The Grandfather of Possibilities
THE GRANDFATHER OF POSSIBILITIES
Ron Klein was talking with his good friend Jim Kutsch. This is a story about Ron, the Electrical Engineer and Computer Systems Designer and Jim the PhD in Computer Science who ended up being the CEO of The Seeing Eye, one of the world’s great guide dog schools and the first one in the United States. Those two facts in their biographies could lead you to think their geekiness was the basis of their friendship. But these guys don’t take straight lines to any point. They both have a broad-ranging curiosity and are much too creative for that.
They met through Ron’s wife, Arlene, and her love of animals, which she expressed through her work on the board of The Morris Animal Foundation. Dr. Morris was a renowned veterinarian who developed a nutrition plan for dogs who had developed kidney failure due to the poor diet they were fed during the Depression (along with their humans who also were facing the ravages of poverty). He saved the life of the first Seeing Eye guide dog, Buddy, who guided The Seeing Eye’s first graduate and traveling ambassador, Morris Frank. That connection with The Seeing Eye explains why Jim was on the board with Arlene.
Ron and Jim both had already innovated independently to improve the lives of visually impaired people. Jim’s PhD thesis produced pioneering work leading to the earliest “talking computers.” In one of his first corporate ventures in the field of data communications, in 1972, Ron ended up with a huge surplus of teletype (TTY) machines from Western Union. They became the basis for new “TTY-relay services” helping the hearing impaired communicate by telephone. Ron’s company then modified the Teletype printers to produce braille, opening the TTY relay services to the deaf-blind.
Let’s stop for a minute to absorb all the zigzags in this story. Connections going back to the Great Depression led to Ron and Jim’s friendship. Ron and I also discovered a connection and it concerns those TTYs. Deaf and deaf-blind users of those teletype writers typed messages to a relay service worker, who spoke the messages to a hearing person and then typed the responses back to the deaf or deaf-blind person. Two deaf or deaf-blind people with those TTYs could also communicate directly over the phone lines without a speaking middle-man. Isn’t that basically what we call “texting” today? Back in 1976, I taught a deaf-blind woman, Helen Gribs, to use one of those braille-printing TTYs, produced by Ron’s company associate Tri-Formations in Stuart, FL. Helen’s machine was the first one to actually be used by a person in their home. She lived alone in her own apartment, first on Miami Beach and later in Pompano Beach before going into an assisted living facility about twenty years later when she was in her 90s.
So Ron and Jim were talking, and the topic turned to the little things that really create havoc in a person’s life. Daily situations where the great technological innovations don’t apply. Jim was asking Ron to find a way for him to identify stuff independently: not just a specific medicine bottle but the instructions for taking the pills, the food containers and how to prepare the food, the CDs, all the tubes in your beauty kit, all the gadgets, and on and on.
To me, the ability to be an inventor is one of the most fascinating qualities of a human being. Ron calls it “finding the gift behind that challenge.” For the challenge Jim posed, Ron turned to QR codes. Wikepedia says, “QR code (abbreviated from Quick Response Code) is the trademark for a type of matrix barcode (or two-dimensional barcode) first designed in 1994 for the automotive industry in Japan. A barcode is a machine-readable optical label that contains information about the item to which it is attached.” They look like a small square with a random design of black lines and zigzags:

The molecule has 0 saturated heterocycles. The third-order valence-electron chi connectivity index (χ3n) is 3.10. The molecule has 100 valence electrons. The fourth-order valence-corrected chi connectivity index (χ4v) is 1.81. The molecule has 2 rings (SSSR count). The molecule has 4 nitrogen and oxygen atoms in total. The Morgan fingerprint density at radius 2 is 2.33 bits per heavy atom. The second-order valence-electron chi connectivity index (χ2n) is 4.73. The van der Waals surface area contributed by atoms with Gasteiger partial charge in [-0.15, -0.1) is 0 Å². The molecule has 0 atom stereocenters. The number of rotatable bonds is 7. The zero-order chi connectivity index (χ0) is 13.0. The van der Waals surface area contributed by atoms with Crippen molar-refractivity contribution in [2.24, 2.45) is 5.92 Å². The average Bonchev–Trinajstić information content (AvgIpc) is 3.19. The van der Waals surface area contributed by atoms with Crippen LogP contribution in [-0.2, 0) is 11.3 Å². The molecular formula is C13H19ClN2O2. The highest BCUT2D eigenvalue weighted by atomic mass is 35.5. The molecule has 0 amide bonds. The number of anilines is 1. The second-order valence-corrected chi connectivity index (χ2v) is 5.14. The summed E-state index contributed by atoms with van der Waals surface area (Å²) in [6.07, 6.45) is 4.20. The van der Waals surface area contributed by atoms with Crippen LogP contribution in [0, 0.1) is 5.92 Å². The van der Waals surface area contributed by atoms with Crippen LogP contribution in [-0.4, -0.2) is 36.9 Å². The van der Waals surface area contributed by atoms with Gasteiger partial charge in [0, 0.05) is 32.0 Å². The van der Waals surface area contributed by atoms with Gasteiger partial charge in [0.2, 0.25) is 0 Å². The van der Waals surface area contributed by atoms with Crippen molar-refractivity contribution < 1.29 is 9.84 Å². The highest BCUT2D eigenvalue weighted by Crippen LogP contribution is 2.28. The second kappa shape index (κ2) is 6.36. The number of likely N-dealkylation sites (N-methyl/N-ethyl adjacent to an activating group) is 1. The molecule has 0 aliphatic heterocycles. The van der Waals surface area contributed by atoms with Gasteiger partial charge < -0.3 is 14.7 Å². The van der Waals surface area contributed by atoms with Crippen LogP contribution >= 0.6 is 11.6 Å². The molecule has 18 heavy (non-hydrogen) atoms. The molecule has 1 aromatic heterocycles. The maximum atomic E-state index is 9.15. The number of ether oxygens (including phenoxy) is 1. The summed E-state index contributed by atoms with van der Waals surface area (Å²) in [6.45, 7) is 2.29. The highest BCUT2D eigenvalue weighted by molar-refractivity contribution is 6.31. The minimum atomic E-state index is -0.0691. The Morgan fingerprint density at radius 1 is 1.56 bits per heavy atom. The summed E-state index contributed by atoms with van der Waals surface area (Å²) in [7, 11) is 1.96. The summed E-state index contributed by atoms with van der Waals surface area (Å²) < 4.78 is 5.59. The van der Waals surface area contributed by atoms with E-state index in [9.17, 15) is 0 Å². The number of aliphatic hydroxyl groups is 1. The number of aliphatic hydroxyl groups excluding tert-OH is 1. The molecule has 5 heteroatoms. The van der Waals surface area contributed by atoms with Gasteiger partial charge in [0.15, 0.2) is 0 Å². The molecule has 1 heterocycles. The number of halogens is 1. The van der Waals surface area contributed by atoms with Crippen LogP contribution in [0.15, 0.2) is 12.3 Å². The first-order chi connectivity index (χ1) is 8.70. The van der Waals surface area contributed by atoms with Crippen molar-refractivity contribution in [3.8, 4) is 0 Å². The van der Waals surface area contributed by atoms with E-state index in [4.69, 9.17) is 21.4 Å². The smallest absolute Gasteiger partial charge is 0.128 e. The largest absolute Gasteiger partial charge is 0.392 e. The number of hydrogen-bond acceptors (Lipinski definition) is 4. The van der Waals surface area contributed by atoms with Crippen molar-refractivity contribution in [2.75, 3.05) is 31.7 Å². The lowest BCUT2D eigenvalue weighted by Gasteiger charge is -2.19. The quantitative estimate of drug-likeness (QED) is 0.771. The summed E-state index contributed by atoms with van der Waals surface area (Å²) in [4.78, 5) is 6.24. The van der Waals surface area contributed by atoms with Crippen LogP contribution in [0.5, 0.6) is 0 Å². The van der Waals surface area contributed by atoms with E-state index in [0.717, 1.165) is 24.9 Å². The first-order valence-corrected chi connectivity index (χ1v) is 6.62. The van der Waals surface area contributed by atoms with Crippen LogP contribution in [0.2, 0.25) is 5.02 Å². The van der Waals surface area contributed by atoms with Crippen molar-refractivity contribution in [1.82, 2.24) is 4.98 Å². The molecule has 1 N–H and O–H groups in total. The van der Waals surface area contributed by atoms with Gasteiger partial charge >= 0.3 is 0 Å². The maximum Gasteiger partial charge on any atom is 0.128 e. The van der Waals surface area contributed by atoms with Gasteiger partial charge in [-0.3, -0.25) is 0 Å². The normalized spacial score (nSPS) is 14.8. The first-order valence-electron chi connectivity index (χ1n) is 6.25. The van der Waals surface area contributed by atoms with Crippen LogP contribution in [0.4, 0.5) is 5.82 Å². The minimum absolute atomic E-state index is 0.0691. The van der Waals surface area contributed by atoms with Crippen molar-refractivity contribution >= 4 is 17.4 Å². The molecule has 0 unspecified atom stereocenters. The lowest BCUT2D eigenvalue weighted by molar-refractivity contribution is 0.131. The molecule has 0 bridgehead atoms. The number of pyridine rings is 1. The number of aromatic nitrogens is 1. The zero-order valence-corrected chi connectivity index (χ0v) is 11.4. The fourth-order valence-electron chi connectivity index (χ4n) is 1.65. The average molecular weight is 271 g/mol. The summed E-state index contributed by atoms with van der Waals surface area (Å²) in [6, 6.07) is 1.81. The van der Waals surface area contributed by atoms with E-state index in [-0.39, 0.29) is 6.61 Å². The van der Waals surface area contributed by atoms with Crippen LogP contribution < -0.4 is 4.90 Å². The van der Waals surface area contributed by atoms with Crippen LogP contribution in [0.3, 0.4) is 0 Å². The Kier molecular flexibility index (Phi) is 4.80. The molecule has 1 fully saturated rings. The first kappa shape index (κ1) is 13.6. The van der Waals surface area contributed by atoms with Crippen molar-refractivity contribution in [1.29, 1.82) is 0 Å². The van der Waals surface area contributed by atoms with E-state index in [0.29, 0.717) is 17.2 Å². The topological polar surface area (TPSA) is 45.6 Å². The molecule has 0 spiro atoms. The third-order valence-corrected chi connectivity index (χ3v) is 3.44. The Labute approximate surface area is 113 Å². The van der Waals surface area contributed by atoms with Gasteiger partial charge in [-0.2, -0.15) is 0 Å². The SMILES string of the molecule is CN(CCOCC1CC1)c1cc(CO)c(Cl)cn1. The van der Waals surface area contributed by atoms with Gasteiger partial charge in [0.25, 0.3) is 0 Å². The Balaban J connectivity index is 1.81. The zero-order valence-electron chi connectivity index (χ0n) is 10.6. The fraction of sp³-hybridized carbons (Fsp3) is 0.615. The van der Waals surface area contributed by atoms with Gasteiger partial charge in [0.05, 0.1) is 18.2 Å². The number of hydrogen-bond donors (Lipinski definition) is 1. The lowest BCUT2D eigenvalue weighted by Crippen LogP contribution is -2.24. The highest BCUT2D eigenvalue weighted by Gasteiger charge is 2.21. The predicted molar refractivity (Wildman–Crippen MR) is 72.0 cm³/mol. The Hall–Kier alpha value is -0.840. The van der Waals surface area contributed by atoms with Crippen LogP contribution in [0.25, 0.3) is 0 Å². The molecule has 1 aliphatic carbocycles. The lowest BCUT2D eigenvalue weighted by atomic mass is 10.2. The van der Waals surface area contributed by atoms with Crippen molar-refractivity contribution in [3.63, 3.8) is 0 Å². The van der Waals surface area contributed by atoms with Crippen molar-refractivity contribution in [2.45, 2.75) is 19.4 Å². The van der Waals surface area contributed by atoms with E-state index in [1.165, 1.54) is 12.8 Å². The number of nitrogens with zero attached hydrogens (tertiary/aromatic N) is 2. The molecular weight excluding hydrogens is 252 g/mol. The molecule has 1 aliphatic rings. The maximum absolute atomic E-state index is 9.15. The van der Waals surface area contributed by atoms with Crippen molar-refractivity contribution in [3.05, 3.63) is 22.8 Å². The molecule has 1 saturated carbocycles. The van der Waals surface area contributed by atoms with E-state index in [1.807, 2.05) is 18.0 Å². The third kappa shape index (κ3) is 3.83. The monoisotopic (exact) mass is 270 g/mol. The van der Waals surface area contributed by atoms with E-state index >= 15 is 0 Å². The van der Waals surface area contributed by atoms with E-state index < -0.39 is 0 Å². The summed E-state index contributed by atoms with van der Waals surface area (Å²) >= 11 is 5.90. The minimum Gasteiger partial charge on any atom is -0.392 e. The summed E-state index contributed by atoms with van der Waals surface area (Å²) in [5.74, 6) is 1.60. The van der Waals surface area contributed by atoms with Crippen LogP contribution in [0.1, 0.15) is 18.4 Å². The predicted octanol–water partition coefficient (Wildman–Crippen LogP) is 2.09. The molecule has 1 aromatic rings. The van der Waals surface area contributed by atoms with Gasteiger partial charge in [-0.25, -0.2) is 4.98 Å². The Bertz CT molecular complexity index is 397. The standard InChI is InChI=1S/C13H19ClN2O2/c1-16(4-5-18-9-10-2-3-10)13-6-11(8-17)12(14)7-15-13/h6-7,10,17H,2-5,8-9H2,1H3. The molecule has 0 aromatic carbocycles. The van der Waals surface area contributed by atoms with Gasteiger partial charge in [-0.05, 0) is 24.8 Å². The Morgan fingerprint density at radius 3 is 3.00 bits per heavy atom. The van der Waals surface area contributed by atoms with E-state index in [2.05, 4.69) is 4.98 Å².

Ron developed a scanner app for smart phones called “Envision ELI, your personal identifier.” The app is downloadable for free and the adhesive special QR labels are available through EnvisionELI.com.
Then you literally point your phone at the Eli coded label, follow the voice prompts to speak a message to be recorded, and stick the QR adhesive Eli label on the item you are identifying. If you don’t like what you said, you can change it.
So that’s pretty neat, but it is only for your personal stuff. You still have to make the label which means somebody you know has to tell you or you have to go to a service like BeMyEyes.com or AIRA.io. Similar to the old TTY Relay Service, BeMyEyes and Aira have sighted persons who can describe something that your smartphone camera is looking at.
So Ron is not finished. He now is working with major corporations to get them to afix Envision ELI codes on their products. The recorded message will be “in the cloud” and you will use the standard QR reader from your cellphone camera.
Ron says he is releasing us from “the electronic leash.” The immediate need for information will be right in the palm of our hands—with updated information, even links to YouTube instruction videos. We won’t need all those apps and often frustrating website searches so much. Go to www.EnvisionELI.com to get the whole story.
I spoke to Ron at Lighthouse of Collier, in Naples, FL. It is one of the member agencies of Florida Agencies Serving the Blind. He is a delightful conversationalist, now 84, who still hasn’t figured out how to retire. A Korean War veteran, he is working closely with the VA to spread the word about ELI. He says, “My philosophy is you have to be “Smart, Daring, and Different. Not PhD smart. No, just, learn something new every day. Don’t be afraid to make mistakes. And different, you must provide benefits, not just ideas.” And his final word, the ultimate challenge from the Grandfather of Possibilities, was, “Simplify!”